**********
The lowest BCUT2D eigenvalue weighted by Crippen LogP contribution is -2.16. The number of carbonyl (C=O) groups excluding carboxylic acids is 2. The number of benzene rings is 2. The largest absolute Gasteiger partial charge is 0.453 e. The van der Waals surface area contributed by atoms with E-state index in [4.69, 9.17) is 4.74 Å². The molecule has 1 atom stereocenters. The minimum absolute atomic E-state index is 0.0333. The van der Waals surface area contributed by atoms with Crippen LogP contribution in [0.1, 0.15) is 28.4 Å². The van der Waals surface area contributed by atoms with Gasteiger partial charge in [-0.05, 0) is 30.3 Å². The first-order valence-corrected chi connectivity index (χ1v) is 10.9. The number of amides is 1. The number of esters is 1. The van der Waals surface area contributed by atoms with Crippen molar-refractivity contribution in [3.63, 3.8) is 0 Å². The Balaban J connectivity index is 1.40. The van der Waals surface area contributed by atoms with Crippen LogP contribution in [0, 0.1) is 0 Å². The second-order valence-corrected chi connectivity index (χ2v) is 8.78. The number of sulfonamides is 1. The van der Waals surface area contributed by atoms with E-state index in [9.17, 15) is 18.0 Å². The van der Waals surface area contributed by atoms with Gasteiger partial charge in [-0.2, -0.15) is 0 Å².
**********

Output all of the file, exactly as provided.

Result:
The lowest BCUT2D eigenvalue weighted by Crippen LogP contribution is -2.16. The number of carbonyl (C=O) groups excluding carboxylic acids is 2. The number of benzene rings is 2. The largest absolute Gasteiger partial charge is 0.453 e. The van der Waals surface area contributed by atoms with E-state index in [4.69, 9.17) is 4.74 Å². The molecule has 1 atom stereocenters. The minimum absolute atomic E-state index is 0.0333. The van der Waals surface area contributed by atoms with Crippen LogP contribution in [0.1, 0.15) is 28.4 Å². The van der Waals surface area contributed by atoms with Gasteiger partial charge in [-0.05, 0) is 30.3 Å². The first-order valence-corrected chi connectivity index (χ1v) is 10.9. The number of amides is 1. The number of esters is 1. The van der Waals surface area contributed by atoms with Crippen molar-refractivity contribution in [3.63, 3.8) is 0 Å². The Balaban J connectivity index is 1.40. The van der Waals surface area contributed by atoms with Crippen LogP contribution in [0, 0.1) is 0 Å². The second-order valence-corrected chi connectivity index (χ2v) is 8.78. The number of sulfonamides is 1. The van der Waals surface area contributed by atoms with E-state index in [9.17, 15) is 18.0 Å². The van der Waals surface area contributed by atoms with Gasteiger partial charge in [-0.2, -0.15) is 0 Å².